been aware of Jane's attachment, or whether it had escaped his
observation; whatever were the case, though her opinion of him
must be materially affected by the difference, her sister's
situation remained the same, her peace equally wounded.
A day or two passed before Jane had courage to speak of her
feelings to Elizabeth; but at last, on Mrs. Bennet's leaving them
together, after a longer irritation than usual about Netherfield
and its master, she could not help saying:
"Oh, that my dear mother had more command over herself! She
can have no idea of the pain she gives me by her continual
reflections on him. But I will not repine. It cannot last long.
He will be forgot, and we shall all be as we were before."
Elizabeth looked at her sister with incredulous solicitude, but
"You doubt me," cried Jane, slightly colouring; "indeed, you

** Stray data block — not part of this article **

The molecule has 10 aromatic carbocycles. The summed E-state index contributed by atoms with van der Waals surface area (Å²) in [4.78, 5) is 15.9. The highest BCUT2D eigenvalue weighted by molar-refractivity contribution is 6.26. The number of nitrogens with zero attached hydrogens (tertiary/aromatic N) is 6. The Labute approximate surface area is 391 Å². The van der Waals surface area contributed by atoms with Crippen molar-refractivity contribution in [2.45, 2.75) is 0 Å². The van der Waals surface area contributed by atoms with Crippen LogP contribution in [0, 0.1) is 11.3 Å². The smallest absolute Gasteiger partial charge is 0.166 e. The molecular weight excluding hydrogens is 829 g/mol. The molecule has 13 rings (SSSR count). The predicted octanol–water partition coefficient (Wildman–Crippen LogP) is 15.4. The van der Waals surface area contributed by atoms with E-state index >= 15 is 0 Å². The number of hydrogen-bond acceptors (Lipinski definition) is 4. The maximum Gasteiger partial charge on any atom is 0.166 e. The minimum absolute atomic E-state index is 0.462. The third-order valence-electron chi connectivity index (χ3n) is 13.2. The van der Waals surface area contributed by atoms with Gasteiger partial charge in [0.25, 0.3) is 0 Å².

have no reason. He may live in my memory as the most amiable
man of my acquaintance, but that is all. I have nothing either
to hope or fear, and nothing to reproach him with. Thank God! I
have not that pain. A little time, therefore — I shall certainly
try to get the better."
With a stronger voice she soon added, "I have this comfort
immediately, that it has not been more than an error of fancy on
my side, and that it has done no harm to anyone but myself."
"My dear Jane!" exclaimed Elizabeth, "you are too good. Your
sweetness and disinterestedness are really angelic; I do not know
what to say to you. I feel as if I had never done you justice, or
loved you as you deserve."
Miss Bennet eagerly disclaimed all extraordinary merit, and
threw back the praise on her sister's warm affection.
"Nay," said Elizabeth, "this is not fair. You wish to think all
the world respectable, and are hurt if I speak ill of anybody. I
only want to think you perfect, and you set yourself against it.
Do not be afraid of my running into any excess, of my encroaching
on your privilege of universal good-will. You need not. There
are few people whom I really love, and still fewer of whom I think
well. The more I see of the world, the more am I dissatisfied
with it; and every day confirms my belief of the inconsistency of